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Builder's Collapse Devastates Florida Community

Like many other baby boomers, Betsy Seligman decided to move to Southern Florida in search of a retirement paradise.

She thought she found it when she heard about Cascades at River Hall, a 55-and-over community being built just outside Fort Myers, Fla. She got in on the ground floor and moved in before most of the other homes and amenities were built.

But on Nov. 9, her hopes of a maintenance-free paradise turned into a bad dream when Levitt and Sons, the builder behind the development, filed for Chapter 11 bankruptcy protection.

“People sold their houses up north, took their life savings and invested them, bought these houses outright, so they could retire and live comfortably and now they're sitting in a development where we don't know what's going to happen,” said Seligman.

The housing crisis has forced local and regional homebuilders along the East Coast to seek bankruptcy protection, and Levitt and Sons, the legendary builder of Levittown, is the largest among them. The company had been in business since 1929, but it could not weather the current housing crisis. This is bad news for Levitt and Sons and its 500 employees, who were mostly terminated, but it is devastating news for customers.

Hundreds of Empty Plots

Before its bankruptcy, Levitt and Sons enjoyed robust operations in four states, but its collapse left 30 residential developments unfinished. Cascades at River Hall, for example, was to have a clubhouse, pools, tennis courts and more than 500 homes. Now, the development has just 89 homes, no amenities and hundreds of empty plots.

Seligman moved into Cascades at River Hall looking forward to an active adult community, but the activity she and her neighbors got was not what they were expecting.

“We have no landscaping right now, people are doing all of the landscaping, they're making sure the plants don't die," she says. "We have no irrigation system working right now, they're out there working and watering and making sure the entrance still looks nice and the property doesn't go to ruin.”

Levitt’s lead bankruptcy attorney, Paul Singerman, says the company filed for Chapter 11 protection in response to a catastrophic downturn in the southeastern United States residential real estate sector.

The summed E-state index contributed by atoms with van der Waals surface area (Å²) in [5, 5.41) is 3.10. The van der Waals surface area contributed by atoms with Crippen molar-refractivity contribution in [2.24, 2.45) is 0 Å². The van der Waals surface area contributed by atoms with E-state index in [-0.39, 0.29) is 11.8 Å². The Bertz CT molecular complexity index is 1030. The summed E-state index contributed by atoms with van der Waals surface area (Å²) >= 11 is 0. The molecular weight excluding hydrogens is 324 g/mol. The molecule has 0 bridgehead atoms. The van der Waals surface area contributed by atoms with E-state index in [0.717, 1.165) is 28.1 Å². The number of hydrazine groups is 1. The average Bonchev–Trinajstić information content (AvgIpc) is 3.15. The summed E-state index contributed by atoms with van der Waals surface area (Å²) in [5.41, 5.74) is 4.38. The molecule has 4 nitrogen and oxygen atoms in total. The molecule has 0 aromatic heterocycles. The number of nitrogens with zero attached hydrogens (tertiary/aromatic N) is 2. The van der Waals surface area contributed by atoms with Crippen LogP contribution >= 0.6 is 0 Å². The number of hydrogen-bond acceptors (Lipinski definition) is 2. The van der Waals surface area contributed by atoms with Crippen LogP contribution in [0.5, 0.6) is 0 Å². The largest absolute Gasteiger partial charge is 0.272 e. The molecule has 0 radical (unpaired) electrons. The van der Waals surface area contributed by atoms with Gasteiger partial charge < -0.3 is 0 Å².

“Levitt and Sons tried to anticipate this downturn and began reduction in its operation well before the bankruptcy, hoping to scale down and weather its way through," he says. "It missed; it didn't anticipate how bad it was going to be.” Singerman adds that based on the company’s current financing, it would be unlikely that Levitt and Sons would be operating at all three years from now.

When a builder seeks bankruptcy protection, customers’ recourse varies depending on whether they’ve closed on their home, their contract, state law and whether the builder has abandoned the project to its creditors.

Left With Few Answers

In the case of Cascades at River Hall, Levitt failed to obtain adequate funding to finish the project and abandoned the property to Bank of America. Customers whose deposits were received on or after Aug. 29 are getting their money back. But other customers have been left with few answers.

Current residents, like Betsy Seligman, hope the bank will sell the property to a developer that will finish the project, but even if that happens, it could take years for them to see the amenities they were promised.

When asked about its future plans for Cascades at River Hall, a representative of Bank of America says the bankruptcy court has not lifted the stay that is currently in place, and because of this, Bank of America cannot take any action at this point.

As the housing market continues to tumble, prospective homeowners should be more cautious. Ivan Reich, a lawyer who represents homeowners, recommends customers investigate homebuilders thoroughly, as well as look into how their deposit is going to be treated.

“I would recommend anybody who's looking to buy a home in this market and the foreseeable future to make sure they have an absolute escrow that they can get their money back even if the developer files bankruptcy, so that it's clear that the money does not go to the developer.”

While this advice comes too late for the residents of Cascades at River Hall, many of them are banding together to maintain their shared property and seek legal advice.

Disclosure: CNBC.com’s Brooke Sopelsa was made aware of Levitt and Sons’ bankruptcy and its effect on customers through relatives, who own a home in a Levitt and Sons development.

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  • Diana Olick serves as CNBC's real estate correspondent as well as the editor of the Realty Check section on CNBC.com.